Best Urban Legend 2015 | Frying an Egg on the Sidewalk | Megalopolitan Life | Phoenix

You can't, as it turns out. But "It's so hot, you can fry an egg on the sidewalk!" long has been a standard summertime exclamation around these parts. Meant as a creative alternative to the plain old "Boy, it's hot!" this story's nearly as old as the ones Aesop used to peddle — and about as factual, too. According to Bill Nye the Science Guy, the lowest temperature at which one can cook an egg is 130 degrees Fahrenheit — and only if you want to grill that bird ovum for nearly a half-hour.

Further, concrete is a lousy conductor of heat: It's light-colored in order to reflect rather than absorb heat. Cracking the egg into a frying pan and placing that on the macadam doesn't work, either — we tried it. Still, groaning about cooking breakfast on the pavement is a colorful tale that refuses — like summer itself, it often seems — to leave us.

We loved artist Rebecca Green's mural The Storybook so much that we gave it a Best of Phoenix award in 2013. Green, not so much. She left town shortly after working on the mural and was never satisfied with it. So earlier this year, she returned to Grand Avenue to paint an entirely new mural, a sweet, colorful, cactus-filled scene she called The Painted Desert.

And we loved that mural all the more, particularly since we were already hard at work planning this year's Best of Phoenix theme, The Painted Desert. Great minds and all that, right?

We miss Green, who's hopscotched from Phoenix to Denver to Nashville, but those of us sticking around town are happy to play alongside her painted desert.

Where else can you combine live music, hot chocolate, twinkly lights, and the most gorgeous desert plants in the world? Lucky for us, the Desert Botanical Garden is located smack in the center of the Valley, and the long-honored garden tradition of holiday luminaria is still going strong. The season just isn't complete for us without tickets to this event, featuring carolers, bell players, and other local musical acts. It may not snow in these parts, but it begins to look a lot like Christmas when we throw on a light jacket and head off into the night to the Desert Botanical Garden.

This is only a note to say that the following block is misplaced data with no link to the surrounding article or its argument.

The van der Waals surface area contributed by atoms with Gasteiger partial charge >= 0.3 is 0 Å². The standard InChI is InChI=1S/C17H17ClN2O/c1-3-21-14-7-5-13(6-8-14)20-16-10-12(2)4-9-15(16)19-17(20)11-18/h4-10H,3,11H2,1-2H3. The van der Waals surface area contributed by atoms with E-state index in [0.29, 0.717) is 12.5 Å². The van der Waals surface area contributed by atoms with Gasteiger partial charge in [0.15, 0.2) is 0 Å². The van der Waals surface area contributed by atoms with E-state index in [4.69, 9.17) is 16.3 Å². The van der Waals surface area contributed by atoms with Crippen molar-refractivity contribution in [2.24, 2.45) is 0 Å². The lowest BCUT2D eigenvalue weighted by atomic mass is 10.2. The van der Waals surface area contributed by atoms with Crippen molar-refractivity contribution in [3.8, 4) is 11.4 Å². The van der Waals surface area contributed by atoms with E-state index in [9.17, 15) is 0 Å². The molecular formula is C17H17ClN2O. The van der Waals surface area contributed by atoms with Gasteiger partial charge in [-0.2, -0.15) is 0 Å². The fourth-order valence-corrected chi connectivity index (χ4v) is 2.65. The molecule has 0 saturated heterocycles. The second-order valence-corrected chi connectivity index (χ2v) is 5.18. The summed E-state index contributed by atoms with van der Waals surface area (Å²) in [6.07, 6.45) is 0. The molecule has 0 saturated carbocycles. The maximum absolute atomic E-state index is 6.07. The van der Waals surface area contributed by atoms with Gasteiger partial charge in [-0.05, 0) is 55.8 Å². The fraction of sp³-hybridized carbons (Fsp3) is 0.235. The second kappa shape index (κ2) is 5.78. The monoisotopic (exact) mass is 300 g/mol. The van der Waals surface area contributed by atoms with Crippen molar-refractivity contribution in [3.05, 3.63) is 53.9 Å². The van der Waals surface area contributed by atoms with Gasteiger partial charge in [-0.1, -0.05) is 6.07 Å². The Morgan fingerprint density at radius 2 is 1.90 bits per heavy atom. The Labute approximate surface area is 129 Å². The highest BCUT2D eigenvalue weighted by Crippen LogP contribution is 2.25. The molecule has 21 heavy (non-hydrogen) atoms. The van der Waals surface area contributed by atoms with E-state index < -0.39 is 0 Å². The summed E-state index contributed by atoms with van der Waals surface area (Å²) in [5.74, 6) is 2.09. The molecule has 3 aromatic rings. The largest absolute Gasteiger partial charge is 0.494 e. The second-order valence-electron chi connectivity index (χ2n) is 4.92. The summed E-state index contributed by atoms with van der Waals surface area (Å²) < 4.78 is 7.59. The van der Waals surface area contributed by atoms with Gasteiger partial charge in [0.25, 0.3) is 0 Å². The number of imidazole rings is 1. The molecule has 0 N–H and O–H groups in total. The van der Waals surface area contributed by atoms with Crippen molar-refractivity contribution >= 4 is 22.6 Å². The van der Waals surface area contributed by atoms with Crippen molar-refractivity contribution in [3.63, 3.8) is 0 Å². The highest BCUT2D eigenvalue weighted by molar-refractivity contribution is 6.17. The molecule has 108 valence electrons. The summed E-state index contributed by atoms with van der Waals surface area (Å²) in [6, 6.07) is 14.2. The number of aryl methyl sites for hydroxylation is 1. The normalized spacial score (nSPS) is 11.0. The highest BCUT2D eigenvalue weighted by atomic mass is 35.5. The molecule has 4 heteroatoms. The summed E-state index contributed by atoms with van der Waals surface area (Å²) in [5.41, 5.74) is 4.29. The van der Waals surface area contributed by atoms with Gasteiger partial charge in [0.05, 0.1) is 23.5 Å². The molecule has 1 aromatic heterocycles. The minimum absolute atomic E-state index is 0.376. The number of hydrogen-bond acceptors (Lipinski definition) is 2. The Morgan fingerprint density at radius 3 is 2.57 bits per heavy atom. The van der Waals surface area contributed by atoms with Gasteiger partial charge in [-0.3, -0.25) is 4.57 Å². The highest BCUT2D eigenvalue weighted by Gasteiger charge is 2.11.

Just a few miles from the Old Town Scottsdale gallery scene, you'll find a different kind of artistic destination. For more than seven decades, Cattle Track Arts Compound has been attracting both artists and appreciators of the arts to its Old West complex, hidden amid the desert landscape. Since engineer George Ellis built the original structure with recycled materials in 1937, Cattle Track has acted as workplace and sometimes home of some of the most creative artists in our state's history, including Philip Curtis, who helped to found the Phoenix Art Museum. Today, Cattle Track offers frequent events ranging from art shows to live performances and houses a blacksmith, Cattle Track Press, painters, photographers, and a number of other creatives.

Phoenix photographer Andrew Pielage put the Arizona desert on the map — and the billboard, and the magazine ad, and so on — earlier this year when his gorgeous photo was chosen by Apple as part of an iPhone 6 ad campaign. (Pielage signed a deal with Apple that prevents us from showing you the photo here.) New Times is lucky enough to call Pielage one of our own — beautiful desert photography graced this year's Best of Phoenix marketing campaign. We're glad the world's gotten a chance to take note of him, too.

It would be easy to lose a few hours inside Arizona State University's Natural History Collections. The collection is home to one of the largest acquisitions of plants and animals from the Sonoran Desert and the world. There are taxidermy turtles, deer, and owls. In one room, there's a wall of rattlesnakes and lizards coiled up in jars. In another, there are 2,600 drawers filled with nearly a million insects, each one carefully preserved, mounted, and classified.